I am not a bowel cancer patient. I am however, a wife and carer of a bowel cancer patient, my husband Dean.
My story runs parallel with his but takes in its own twists and turns of what life as a carer can be for someone with cancer.
My husband Dean was diagnosed with Stage 4, metastatic colorectal cancer at the age of 35 in May 2019. In a whirlwind 6 months we went from moving back home to Melbourne after living in Dubai for 6 years, renovating our house, getting a new job and continuing to renovate.
Then within 3 blurry days I was dropping him off for a colonoscopy, then being dragged into an office post procedure and told things look very suspect, driving him to get urgent MRI and CT scans, managing distressed relatives, trying to re-schedule work commitments, calling his GP to beg for sleeping tablets for him and then finally sitting in the office of a colorectal surgeon hearing the words “large rectal tumour” “spread to the liver” “something on your lung” “it’s stage 4”.
My immediate response was simple, short and summed up my complete lack of knowledge of anything cancer related.
“How many stages are there and is 4 a bad one?”
To say I knew nothing is the world’s biggest understatement. Overnight I went from being a part-time music teacher who performed improv comedy on the side and just finished a successful show at the Melbourne Comedy Festival, to being a full time Carer. I was filling in insurance papers, scheduling appointments, researching dietitians, looking up holistic GPs, organizing referrals, driving to appointments, booking more appointments, taking phone calls, the list goes on.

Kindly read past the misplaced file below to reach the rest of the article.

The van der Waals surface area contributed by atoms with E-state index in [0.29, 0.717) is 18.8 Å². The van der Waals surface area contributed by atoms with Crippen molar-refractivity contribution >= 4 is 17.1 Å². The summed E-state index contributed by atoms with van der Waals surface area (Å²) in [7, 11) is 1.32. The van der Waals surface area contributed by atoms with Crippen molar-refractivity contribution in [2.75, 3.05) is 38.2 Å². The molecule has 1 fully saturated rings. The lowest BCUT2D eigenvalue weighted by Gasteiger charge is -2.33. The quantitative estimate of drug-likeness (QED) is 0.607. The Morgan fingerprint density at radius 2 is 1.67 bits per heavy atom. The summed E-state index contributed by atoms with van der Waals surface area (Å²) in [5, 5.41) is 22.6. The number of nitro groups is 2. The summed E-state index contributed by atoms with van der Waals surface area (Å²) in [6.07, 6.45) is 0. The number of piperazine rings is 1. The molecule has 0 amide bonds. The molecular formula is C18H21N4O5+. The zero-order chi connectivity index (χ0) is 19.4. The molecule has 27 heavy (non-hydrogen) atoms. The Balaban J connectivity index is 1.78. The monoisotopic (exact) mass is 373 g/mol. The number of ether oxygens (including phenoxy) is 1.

I felt completely unprepared for the job at hand. If I was to ever rank professions that I would like to have, nursing would be the last on that list. Yet here we were, in a situation none of us ever thought or wanted to be in with no other choice but to get on with it and do what was required.
Dean was 35. A non-smoker, non-drinker, vegetarian who practiced yoga 6 days a week and enjoyed rock climbing. Slim, healthy, active. He fit none of the characteristics of what we thought someone with bowel cancer would. Yet as we started along the path of this long journey, we quickly discovered he actually did. We were coming across on social media more and more young people, fit and healthy young people, also with bowel cancer. And some of them, had carers just like me. Partners who were thrust into a life that was so completely foreign and almost unmanageable. So we would chat, compare stories, get advice and check in on each other. This fast became a network of people who all understood what was going on and how completely unfair life had become.
Thanks to our ‘cancer friends’ all the new things became slightly easier to manage. The names of the mutations and chemo drugs. Side effects and how to manage them. Radiation and how that will look. Tips on up coming trials. Advice on second opinions and even tips on where to get the best coffee near certain hospitals.